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It's right there. In the name of the frickin' sport.

A modest humble conceited proposal to help football people fix the foot-related part of the game.


You have wandered into a draft-free zone. A salary-cap-free zone. Go to the other threads if you want to smoke what they're peddling.

Today, right here, we talk about feet.

Foot ball players make foot ball plays

Kickers have taken the drama out of the PAT. Those jerks!

2003-06 2007-10 2011 2012 2013
Missed XP 13.5 (avg.) 12.5 (avg.) 7 6 5 (99.6%)

If a play is successful 99.5 percent of the time, it doesn't belong in the game, right? Ehh. It can have a place, maybe -- but only if a similar play with twice the reward exists, something on which you can earn twice the points, at twice the risk. That's when a real choice exists for coaches: claim a certain single point, or hunt for an uncertain two?

That balance, or something close to it, currently does exist in the National Football League, Take the 99-plus kick percentage from above and balance it against a 47 percent success rate on two-point conversions. Coaches have a real decision to make after a TD right now. We could leave well enough alone.

And yet, people have been talking of using this offseason to mess with PAT's. Why? Because a play that can only end in disappointment seems out of place in sports. And it's boring. And it's anticlimactic. And it's an opportunity for viewers to step away from the TV. (That last sentence means something, I think.)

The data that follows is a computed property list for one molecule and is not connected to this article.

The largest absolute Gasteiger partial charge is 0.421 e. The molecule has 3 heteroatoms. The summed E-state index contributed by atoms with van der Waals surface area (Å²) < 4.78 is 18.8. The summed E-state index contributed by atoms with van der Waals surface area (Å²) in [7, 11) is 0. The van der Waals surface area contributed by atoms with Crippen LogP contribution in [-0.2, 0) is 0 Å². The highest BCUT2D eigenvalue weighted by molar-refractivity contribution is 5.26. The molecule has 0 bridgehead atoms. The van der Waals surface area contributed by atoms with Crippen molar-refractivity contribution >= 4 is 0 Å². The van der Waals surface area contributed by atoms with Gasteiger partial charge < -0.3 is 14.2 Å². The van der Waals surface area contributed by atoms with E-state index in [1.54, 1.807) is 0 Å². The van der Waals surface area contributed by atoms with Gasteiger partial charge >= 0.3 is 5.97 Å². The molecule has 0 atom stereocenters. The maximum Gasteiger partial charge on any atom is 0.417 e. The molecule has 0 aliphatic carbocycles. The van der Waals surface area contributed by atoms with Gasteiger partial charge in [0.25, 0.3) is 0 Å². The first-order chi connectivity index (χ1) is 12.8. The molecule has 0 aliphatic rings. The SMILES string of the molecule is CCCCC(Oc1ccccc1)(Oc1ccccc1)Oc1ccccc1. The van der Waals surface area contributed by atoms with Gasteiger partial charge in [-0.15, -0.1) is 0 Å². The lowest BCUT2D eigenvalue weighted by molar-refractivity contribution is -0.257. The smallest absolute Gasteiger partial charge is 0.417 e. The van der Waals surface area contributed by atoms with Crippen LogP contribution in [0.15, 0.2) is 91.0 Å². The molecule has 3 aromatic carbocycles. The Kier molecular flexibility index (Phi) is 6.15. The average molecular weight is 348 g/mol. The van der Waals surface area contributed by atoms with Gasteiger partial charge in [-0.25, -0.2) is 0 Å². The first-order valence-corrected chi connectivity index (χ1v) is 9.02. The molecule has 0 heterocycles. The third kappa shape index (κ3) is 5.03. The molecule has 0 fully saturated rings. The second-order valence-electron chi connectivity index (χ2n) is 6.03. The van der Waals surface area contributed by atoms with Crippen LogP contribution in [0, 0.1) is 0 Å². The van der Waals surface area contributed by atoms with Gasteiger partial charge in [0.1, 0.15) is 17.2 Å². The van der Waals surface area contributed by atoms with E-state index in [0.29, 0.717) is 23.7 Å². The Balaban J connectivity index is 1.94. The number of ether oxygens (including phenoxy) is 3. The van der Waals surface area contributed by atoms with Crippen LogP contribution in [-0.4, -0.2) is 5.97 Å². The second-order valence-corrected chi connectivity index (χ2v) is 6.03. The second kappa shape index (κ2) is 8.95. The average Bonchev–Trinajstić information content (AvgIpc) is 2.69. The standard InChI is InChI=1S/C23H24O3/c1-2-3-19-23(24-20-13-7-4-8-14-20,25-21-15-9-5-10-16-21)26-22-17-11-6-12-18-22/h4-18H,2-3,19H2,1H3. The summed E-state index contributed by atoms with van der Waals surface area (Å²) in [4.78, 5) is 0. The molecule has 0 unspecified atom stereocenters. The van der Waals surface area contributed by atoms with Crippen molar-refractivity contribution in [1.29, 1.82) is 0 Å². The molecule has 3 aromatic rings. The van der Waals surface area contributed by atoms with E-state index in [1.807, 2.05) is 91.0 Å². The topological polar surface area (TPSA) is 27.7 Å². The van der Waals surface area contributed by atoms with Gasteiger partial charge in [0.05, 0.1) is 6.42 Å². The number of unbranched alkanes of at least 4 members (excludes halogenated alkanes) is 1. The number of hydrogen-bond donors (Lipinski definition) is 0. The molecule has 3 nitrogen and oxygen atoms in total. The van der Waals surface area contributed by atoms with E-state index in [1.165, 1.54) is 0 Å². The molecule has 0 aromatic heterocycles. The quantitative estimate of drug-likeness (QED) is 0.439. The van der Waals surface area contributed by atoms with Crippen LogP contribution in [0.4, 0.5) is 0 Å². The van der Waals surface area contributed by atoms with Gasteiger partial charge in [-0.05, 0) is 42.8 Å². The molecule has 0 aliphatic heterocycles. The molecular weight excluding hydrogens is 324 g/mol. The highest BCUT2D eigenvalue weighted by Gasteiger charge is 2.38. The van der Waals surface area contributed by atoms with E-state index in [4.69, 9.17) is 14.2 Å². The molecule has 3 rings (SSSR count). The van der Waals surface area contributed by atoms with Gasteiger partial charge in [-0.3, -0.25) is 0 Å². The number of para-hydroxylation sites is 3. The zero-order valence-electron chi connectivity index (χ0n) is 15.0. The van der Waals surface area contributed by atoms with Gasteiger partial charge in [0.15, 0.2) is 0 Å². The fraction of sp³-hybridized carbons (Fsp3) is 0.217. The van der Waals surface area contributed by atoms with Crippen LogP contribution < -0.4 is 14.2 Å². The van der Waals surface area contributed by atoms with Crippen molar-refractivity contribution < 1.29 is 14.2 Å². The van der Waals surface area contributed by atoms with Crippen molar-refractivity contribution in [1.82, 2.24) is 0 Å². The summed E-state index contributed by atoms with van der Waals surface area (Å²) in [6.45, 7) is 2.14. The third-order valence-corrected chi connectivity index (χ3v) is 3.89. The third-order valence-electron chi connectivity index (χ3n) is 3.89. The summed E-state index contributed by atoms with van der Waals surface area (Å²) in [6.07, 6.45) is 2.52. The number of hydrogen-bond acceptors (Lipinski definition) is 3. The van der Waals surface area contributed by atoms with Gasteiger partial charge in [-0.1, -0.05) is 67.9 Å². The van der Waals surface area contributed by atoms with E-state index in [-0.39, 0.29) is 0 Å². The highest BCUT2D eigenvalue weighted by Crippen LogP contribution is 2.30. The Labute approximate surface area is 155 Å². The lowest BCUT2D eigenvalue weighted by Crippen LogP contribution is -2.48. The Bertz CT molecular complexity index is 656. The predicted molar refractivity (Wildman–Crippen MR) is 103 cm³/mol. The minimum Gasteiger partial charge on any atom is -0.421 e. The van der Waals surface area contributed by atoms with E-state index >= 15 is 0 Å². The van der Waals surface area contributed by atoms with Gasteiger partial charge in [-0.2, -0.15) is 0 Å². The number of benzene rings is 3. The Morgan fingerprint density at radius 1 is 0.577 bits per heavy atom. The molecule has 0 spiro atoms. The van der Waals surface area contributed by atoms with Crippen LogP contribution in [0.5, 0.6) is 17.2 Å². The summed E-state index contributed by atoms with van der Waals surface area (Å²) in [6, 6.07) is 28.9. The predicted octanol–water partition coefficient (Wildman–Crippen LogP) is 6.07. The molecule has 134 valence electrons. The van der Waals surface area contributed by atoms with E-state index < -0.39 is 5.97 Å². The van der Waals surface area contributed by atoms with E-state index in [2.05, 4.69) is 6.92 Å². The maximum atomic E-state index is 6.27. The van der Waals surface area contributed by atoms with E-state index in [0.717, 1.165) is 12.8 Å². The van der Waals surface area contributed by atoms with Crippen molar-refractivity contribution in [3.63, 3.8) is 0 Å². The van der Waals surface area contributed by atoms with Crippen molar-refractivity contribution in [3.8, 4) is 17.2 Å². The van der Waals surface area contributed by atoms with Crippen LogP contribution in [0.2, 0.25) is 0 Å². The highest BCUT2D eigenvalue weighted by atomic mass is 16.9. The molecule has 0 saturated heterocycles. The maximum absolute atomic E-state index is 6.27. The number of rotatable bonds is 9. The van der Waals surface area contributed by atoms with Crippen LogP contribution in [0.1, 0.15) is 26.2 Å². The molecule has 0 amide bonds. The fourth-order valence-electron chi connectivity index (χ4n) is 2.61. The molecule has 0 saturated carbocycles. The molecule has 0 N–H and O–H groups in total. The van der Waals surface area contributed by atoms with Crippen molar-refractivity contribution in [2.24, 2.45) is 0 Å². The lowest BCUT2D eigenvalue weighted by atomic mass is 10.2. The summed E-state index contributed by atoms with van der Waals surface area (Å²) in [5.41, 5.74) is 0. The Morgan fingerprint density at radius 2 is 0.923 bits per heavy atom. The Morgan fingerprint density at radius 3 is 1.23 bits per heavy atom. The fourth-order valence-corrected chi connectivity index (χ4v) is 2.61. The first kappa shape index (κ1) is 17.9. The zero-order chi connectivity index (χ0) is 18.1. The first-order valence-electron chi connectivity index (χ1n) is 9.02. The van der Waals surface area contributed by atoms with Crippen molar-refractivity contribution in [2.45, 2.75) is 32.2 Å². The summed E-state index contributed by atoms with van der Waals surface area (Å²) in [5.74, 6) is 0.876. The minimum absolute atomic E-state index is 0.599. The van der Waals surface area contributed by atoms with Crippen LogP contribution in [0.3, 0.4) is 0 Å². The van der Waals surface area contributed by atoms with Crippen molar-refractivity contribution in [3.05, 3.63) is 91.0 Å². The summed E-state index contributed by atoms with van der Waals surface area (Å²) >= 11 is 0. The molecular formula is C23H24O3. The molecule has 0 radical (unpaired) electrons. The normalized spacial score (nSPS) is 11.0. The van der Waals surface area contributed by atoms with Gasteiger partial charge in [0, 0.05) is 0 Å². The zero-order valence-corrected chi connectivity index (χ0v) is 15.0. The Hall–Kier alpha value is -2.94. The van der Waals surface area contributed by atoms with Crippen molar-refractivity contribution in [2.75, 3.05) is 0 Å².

Pair the above drawbacks with this table...

2004 2006 2008 2010 2012 2013
# of K > 90 percent accuracy 3 4 7 7 9 11
# of K > 88 percent accuracy 4 9 10 10 13 18
Overall NFL K accuracy 79.0 77.8 81.6 81.8 83.3 86.5

...and your reward is my thesis: kicking in general has become too damn predictable; the whole thing needs an overhaul, not just the one-pointer.

If reform is as inevitable as the stats make it look, how about we don't settle for just putting some corrective braces on the kicking game, and instead, we install a couple of fangs?

First Fang: Inject more risk

1. First, calibrate the kick so that approximately 80 percent of conversions are successful. More drama is achieved! Kicks are no longer automatic. There is now a reason to watch the PAT.

2. Then, select a yard-line from which teams can be expected to convert 40 percent of the time on a pass or run. If we're making it 47 percent of the time from the 2, then the 3-yard-line seems like a good start. Make that the new two-pointer.

In this way, the league keeps coaches straddling the fence -- should they go for two, or not, in a competitive game? And coaches are not rewarded for just switching en masse to the two-point conversion. Unless they have an effective signature play (PERCY HARVIN FLY SWEEP OR FAKE) that places a particular burden on the defense.

The most boringest way to calibrate the kick to an 80 percent rate is to back it up a few yards. A colorless, odorless proposal exists that pushes the PAT back to the 42-yard line. Of course, that's the idea currently being floated by the same league that brought you a 15-yard penalty for spinning the ball. Yawn, Roger, yawn.

A bester solution would be to mess with both the angle and the distance of the kick. In rugby, extra points are earned by kicking the ball through the goalposts, a procedure which sounds vaguely familiar. The thing is, where the touchdown rugby try was converted determines the placement of the ball. A score that occurs in the right corner of the end zone requires an extra two-point kick that looks something like


For American football, you could use the existing hashes as demarcations. A TD scored outside the hashes would result in a PAT attempt from halfway between the hash mark and the sideline. One scored between the hashes could be kicked from anywhere the kicker chooses. All at a distance of 30 yards.

I predict that a success rate on angled kicks, from farther away, will approach 80 percent. I also predict people would watch this play.